Detroit doesn’t have a material problem; its material has an image problem. Recognizing architecture’s capacity to work on and produce both materials and images, our project aims to reverse current perceptions of Detroit. Where others see an excess of ruins, we see an abundant resource for building materials.
The Detroit Reassembly Plant reimagines the vacant, iconic Packard Plant as a rich stockpile of concrete, brick, and other construction materials. The project transforms this resource into a new architectural material. We do this by selectively demolishing the debilitated portions of the plant, and combining the rubble with plastics and other post-consumer materials recovered from Detroit's waste streams. The resulting aggregate mixtures are cast in various forms across the vast site. The new plant includes zones for material sorting and processing, production areas for building construction, a research and development park dedicated to advanced building technologies, public demonstration areas, exhibition galleries, and public outdoor spaces.
In the cultural imaginary of Detroit, vacant properties and their debris are synonymous with neglect, crime, economic hardship, and the fallout from the city’s post industrial decline. Our project ascribes value to this building detritus and transforms Detroit’s scarcity of resources into an abundance. Broken bricks, concrete chunks, fragments of glass and other materials from the site are collected, sorted, and granulated. Off-site waste materials from consumer, industrial, and agricultural streams are also processed and mixed with the Packard’s own materials.
The new cast forms introduce a range of material qualities to the existing Packard Plant buildings. Flecks of brick and concrete fold together the building's history with less familiar colors and textures, such as milky translucency, bright plastic hues, and reflective metallic sheen.
The new building forms are constructed within, around, and on top of the Packard Plant’s original columns and slabs. Four building types include mega-masonry mountains with hypostyle interiors, monolithic cast-in-place shells that drape over the existing columns and beams, room-sized cast-in-place blocks that sit within existing structural grids, and free-standing conical sheds.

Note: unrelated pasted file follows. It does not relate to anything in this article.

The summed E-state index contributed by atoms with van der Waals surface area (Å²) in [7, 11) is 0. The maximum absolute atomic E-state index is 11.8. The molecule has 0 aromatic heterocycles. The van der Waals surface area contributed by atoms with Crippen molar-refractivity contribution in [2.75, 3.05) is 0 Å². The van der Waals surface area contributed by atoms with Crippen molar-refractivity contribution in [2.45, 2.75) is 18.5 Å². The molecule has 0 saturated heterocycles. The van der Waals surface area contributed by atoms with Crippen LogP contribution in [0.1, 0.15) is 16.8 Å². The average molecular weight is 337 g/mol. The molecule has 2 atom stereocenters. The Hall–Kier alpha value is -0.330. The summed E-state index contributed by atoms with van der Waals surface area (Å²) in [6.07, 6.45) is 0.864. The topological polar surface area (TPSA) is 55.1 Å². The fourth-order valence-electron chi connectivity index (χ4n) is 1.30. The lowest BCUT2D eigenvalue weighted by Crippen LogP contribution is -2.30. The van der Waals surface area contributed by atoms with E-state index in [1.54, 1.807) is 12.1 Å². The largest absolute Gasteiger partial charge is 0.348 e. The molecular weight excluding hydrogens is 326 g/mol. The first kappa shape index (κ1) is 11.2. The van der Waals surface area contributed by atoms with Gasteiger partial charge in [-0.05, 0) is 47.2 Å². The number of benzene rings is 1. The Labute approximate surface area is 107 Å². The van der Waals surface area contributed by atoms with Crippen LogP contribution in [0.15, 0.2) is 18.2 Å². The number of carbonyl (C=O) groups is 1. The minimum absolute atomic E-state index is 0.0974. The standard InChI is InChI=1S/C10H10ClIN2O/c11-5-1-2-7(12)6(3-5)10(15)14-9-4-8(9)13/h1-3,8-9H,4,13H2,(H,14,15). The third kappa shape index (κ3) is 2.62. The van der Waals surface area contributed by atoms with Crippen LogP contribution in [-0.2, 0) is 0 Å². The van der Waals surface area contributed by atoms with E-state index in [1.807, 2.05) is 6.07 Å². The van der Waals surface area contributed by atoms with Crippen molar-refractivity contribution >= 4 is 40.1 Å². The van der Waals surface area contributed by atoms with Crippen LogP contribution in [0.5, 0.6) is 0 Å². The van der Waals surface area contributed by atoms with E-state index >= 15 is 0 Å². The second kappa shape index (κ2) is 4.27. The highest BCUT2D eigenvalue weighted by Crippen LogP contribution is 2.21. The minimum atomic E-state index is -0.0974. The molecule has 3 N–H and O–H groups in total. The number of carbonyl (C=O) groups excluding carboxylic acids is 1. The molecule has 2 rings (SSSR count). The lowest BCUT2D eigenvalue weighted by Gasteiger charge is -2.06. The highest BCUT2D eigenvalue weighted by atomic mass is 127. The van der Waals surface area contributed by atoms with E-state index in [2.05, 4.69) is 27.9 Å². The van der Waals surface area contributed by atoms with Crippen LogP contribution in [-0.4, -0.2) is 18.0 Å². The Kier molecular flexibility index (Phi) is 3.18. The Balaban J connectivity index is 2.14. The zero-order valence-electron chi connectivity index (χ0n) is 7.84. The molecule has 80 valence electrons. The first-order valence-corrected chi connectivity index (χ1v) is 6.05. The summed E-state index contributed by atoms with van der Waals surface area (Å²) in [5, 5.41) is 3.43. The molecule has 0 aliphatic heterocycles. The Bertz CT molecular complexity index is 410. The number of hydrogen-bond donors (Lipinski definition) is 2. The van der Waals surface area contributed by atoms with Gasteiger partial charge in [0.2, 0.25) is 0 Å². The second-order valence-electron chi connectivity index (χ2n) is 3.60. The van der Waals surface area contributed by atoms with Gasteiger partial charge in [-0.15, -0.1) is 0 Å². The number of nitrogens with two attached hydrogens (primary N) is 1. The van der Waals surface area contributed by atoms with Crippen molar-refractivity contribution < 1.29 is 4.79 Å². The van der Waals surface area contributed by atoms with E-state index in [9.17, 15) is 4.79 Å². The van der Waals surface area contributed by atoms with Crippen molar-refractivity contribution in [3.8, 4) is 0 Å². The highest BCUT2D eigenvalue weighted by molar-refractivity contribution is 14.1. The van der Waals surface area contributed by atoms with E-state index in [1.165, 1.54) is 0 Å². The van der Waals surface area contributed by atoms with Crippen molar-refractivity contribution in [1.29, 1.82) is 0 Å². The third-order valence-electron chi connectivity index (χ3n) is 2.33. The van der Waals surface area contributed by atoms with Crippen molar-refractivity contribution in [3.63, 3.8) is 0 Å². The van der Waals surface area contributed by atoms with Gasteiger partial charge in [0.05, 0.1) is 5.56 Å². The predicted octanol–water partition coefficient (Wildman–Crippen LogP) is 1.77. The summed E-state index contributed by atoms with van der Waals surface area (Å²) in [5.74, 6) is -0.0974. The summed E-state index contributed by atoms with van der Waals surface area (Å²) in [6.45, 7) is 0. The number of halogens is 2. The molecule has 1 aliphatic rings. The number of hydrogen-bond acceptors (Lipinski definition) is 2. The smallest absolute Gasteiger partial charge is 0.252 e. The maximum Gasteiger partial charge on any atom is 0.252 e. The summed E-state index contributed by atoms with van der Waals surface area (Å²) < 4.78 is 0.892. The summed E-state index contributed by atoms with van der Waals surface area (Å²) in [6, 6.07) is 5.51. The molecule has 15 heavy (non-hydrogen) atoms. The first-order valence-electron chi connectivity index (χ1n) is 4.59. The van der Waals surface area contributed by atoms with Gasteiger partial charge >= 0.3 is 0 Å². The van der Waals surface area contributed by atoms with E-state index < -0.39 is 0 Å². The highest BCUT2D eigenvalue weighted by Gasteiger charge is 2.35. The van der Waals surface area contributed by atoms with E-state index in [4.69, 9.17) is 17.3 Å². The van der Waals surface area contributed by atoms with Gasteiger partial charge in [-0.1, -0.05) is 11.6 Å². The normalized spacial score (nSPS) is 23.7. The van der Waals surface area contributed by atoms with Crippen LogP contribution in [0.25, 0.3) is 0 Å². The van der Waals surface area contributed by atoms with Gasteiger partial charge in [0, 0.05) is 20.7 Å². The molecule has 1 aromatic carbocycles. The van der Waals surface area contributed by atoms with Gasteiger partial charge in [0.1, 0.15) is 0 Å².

The Packard Plant has always been a site of experimentation and innovation: it was the first factory constructed from reinforced concrete; it made automobiles, Detroit’s signature contribution to American industrial ingenuity; and more recently, art and music projects have flourished within its vast spaces. The Detroit Reassembly Plant retains this spirit of innovation and change, approaching construction technology as experimental, prototypical, and extensible. It replaces the modernist paradigm of material economy and spatial efficiency with an approach to building that is materially rich and spatially varied. It substitutes the solid perimeter of the factory enclave with a porous campus of buildings, landforms, and open spaces. By remixing and reassembling Detroit’s unwanted materials, architecture and its image become the city’s primary exports.
Project Credits: This project was made for The Architectural Imagination, the 2016 U.S. Pavilion exhibition at the Venice Biennale, curated by Monica Ponce de Leon and Cynthia Davidson.
Project Leads: Ellie Abrons, Adam Fure, Meredith Miller, Thom Moran
Design Team: Yu-Yang Huang, Alexandra Chen, Dawn Jeong, Michal Ojrzanowski, Darryl Weimer
Production Team: Lani Barry, Camille Chabrol, Yoo Seok Chung, Kristen Gandy, Po-Jen Huang, Stefan Klecheski, Binghao Li, Reid Mauti, Megan Mohney, Samantha Okolita, Ian Ting
Consultants: Michael Savona, Asa Peller
This project was made possible by a grant from the Taubman College at the University of Michigan, Anyone Corporation, and the U.S. Department of State. Additional support provided by University of Michigan Office of Research